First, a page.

As we mentioned in our last post, wage and hour cases against fast-food restaurants, like Subway, Dunkin’ Donuts, and McDonalds, have been on the uptick over the past two years.
However, the fast-food industry is, if nothing else, hardy.
McDonalds, for instance, has withstood withering assaults from heath groups, who claim that the restaurant’s sugar-laden food causes obesity and diabetes, as well as from minimum wage advocates, who’ve agitated for years to raise the minimum hourly wage at various fast-food franchises.
However, the tide may finally be turning.
Behemoths like Subway and McDonalds may finally be compelled to change their labor practices and put an end to systemic Fair Labor Standard Act (FLSA) violations.
President Obama himself even jumped into the ring recently, asking for a raise in the minimum wage, expansion of overtime pay and better education for workers about FLSA laws and regulations.
In March, multiple groups of McDonalds’ workers sued for wage theft. These were not isolated rebels, either. They received help from the formidable Service Employees International Union (SEIU). In a move that’s undoubtedly unnerved the brass at McDonalds, these suits want to tether the McDonalds Corporation to its franchise owners with respect to liability. If the court finds McDonalds jointly liable, that result could set off a sea change in how fast-food restaurants (like Dunkin’ Donuts, Subway, etc) train their managers and store owners. It could even have a positive ripple effect on the behavior of other restaurants.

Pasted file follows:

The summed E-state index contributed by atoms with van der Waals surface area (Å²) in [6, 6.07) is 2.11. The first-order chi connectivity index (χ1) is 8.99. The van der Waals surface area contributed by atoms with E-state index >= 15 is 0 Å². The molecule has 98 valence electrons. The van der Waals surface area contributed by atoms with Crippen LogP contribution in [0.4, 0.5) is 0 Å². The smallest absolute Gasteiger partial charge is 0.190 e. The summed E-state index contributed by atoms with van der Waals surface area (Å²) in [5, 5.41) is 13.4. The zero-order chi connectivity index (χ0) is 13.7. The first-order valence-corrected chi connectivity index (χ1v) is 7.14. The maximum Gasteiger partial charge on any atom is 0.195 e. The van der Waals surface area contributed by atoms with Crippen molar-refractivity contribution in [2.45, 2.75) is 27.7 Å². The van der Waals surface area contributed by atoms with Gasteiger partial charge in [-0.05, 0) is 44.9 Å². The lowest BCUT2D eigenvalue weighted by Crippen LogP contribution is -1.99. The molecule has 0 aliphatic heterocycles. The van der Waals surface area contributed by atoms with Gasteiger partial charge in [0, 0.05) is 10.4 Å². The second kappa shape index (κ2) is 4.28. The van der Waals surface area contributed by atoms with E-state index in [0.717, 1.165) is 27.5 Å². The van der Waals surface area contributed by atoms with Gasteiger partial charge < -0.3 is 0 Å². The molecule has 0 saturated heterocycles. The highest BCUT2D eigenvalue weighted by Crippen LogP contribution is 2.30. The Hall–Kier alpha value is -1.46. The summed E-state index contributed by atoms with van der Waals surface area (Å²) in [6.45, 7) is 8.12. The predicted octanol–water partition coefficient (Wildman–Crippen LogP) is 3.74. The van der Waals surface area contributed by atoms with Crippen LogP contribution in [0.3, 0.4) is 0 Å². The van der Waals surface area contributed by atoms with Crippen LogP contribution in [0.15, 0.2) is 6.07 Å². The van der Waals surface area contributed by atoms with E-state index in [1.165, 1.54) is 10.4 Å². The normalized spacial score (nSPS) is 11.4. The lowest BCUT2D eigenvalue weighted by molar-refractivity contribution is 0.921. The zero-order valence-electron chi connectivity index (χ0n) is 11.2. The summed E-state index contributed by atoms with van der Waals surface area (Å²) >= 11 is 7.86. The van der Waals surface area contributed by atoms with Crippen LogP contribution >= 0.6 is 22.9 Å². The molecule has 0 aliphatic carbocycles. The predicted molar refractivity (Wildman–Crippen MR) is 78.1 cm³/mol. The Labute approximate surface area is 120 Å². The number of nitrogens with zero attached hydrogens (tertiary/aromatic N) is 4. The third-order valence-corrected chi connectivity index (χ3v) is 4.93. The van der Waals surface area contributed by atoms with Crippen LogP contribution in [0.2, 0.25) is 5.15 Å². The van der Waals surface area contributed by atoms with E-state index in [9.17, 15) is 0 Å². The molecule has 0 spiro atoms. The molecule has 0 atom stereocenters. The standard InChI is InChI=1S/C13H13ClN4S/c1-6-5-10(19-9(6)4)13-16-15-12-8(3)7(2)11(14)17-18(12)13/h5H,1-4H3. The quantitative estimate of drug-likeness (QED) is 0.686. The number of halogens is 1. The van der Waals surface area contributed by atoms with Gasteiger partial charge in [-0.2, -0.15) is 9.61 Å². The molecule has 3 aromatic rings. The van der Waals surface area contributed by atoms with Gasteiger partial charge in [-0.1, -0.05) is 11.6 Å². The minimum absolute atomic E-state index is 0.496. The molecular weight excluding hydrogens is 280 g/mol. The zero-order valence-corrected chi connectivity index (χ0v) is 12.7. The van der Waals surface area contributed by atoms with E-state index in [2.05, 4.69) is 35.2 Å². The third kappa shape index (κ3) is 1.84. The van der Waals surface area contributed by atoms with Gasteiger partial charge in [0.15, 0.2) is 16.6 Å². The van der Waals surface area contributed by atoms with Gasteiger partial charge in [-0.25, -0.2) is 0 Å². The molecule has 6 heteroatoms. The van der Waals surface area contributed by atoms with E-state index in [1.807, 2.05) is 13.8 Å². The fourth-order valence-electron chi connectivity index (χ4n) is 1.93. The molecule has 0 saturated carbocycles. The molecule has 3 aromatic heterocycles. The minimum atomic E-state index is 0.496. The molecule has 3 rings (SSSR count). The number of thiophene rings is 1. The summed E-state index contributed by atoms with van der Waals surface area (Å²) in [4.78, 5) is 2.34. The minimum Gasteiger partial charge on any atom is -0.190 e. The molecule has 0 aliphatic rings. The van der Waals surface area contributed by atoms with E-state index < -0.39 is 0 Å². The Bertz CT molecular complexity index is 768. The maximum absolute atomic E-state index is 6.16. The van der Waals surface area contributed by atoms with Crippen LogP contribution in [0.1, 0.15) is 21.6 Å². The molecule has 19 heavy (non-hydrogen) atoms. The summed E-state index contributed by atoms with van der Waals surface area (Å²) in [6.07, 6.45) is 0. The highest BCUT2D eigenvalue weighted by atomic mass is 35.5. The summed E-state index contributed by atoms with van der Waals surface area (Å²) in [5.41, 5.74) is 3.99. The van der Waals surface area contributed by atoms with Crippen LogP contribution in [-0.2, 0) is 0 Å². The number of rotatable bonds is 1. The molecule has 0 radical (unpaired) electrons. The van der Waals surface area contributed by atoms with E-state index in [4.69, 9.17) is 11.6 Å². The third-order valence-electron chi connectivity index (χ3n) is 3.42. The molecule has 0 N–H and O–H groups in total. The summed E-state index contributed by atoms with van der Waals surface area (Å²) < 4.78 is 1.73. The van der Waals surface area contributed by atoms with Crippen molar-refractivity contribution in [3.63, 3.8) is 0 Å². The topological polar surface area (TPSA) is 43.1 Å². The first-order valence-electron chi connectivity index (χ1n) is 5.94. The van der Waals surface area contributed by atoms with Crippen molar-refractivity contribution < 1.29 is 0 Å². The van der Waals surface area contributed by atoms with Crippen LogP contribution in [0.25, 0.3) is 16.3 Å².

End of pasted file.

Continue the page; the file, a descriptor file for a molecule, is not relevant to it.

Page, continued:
Let’s just speculate: let’s say that McDonalds is found to be jointly liable, and the company must pay substantial amounts to current and former workers. The fast-food giant might change its ways, which could then inspire other fast-food restaurants do the same. In that context, other non-fast-food restaurants will still remain “backwards,” as far as FSLA compliance goes. They then might find themselves in an awkward position: workers might want migrate from “fine dining” restaurants to places like McDonalds, just so they can get a fair shake!
Ultimately, what we want is a change to industry norms and more fairness for workers.
Unfortunately, there is long way to go. For help understanding your rights under the FLSA or other labor laws, call (212) 688-5640 or email firstname.lastname@example.org to set up a free consultation with the Joseph & Kirschenbaum team today about your case.